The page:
The Zombie Ant: Parasitic Fungi and Behavior Manipulation
Biology 342 Fall 2014
Tinbergen's Four Questions
In his 1963 paper “On aims and methods of Ethology” Nikolaas Tinbergen defined four major categories for explanations of animal behavior: mechanism, adaptive value, ontogeny, and phylogeny. Current scholars typically separate these into "proximate" and "ultimate" causes. Tinbergen's four questions provide a comprehensive, logical approach to studying behavior that is particularly useful for in-depth analysis.
Proximate Causes (Mechanism and Ontogeny)
Mechanism is the physiology of behavior. Tinbergen referred to this as “causation.” These include the mechanistic explanations of why various aspects of an animal’s physiology function and how those aspects contribute to behavior. For example, identification of hormones and neurotransmitters that contribute to behavior would fall into this category.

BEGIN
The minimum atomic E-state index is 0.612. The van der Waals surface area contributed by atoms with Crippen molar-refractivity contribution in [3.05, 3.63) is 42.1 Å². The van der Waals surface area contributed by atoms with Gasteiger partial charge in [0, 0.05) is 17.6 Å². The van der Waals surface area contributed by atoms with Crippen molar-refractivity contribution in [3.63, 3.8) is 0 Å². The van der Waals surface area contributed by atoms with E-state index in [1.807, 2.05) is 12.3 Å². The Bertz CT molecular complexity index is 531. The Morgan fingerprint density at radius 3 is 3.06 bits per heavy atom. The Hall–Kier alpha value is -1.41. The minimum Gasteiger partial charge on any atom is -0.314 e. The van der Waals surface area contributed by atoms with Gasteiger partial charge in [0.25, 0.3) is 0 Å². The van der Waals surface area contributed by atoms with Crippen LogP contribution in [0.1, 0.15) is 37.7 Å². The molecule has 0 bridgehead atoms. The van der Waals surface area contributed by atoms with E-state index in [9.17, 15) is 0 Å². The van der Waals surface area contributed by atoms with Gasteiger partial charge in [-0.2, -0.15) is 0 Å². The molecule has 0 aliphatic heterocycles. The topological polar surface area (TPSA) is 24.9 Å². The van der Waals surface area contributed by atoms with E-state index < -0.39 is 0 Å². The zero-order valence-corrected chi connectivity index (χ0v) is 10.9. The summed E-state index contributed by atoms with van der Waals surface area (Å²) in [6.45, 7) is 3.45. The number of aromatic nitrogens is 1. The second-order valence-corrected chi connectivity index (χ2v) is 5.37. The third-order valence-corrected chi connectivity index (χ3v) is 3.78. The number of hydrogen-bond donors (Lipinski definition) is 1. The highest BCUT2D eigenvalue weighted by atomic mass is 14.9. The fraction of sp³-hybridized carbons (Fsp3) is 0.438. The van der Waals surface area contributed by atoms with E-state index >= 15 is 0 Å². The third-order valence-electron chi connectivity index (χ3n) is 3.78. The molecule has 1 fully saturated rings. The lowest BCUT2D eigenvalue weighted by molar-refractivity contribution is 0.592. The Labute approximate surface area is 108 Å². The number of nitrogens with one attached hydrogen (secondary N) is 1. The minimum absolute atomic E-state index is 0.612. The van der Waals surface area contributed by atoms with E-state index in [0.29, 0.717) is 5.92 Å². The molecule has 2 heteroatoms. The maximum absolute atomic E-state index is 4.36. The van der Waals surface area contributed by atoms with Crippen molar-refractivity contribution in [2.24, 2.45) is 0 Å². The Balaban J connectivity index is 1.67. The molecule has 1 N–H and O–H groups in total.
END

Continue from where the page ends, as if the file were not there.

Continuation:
Ontogeny describes how behavior develops over an animal’s lifetime. “Innate” is not the opposite of “learnt”; rather, it is the opposite of “environment-induced.” Many behaviors are some combination of innate and learnt (or, in more conventional terms, a combination of nature and nurture). Consequently, as an animal interacts with the surrounding environment over its lifetime, its behaviors change as well.
Ultimate Causes (Adaptive Value and Phylogeny)
Adaptive value describes how a behavior contributes to an animal’s lifetime reproductive fitness. Tinbergen referred to this as “survival value.” Tinbergen asserted that behavior is analogous to physiological characteristics; consequently, behavior, like physiology, has evolved as a means for survival.
Phylogeny describes how a behavior has evolved. Tinbergen referred to this as “evolution.” Over evolutionary time, selective pressures alter the behavior of an animal, much like how selective pressures alter its physiology. The study of phylogeny involves the comparison of closely related species, the investigation of the behavior of different species in the same environment, and the study of selection on the evolution of behavior.
Figure 2. Diagram of Tinbergen's four questions, divided by object of study and level of question. Source: Bio 342 2012 website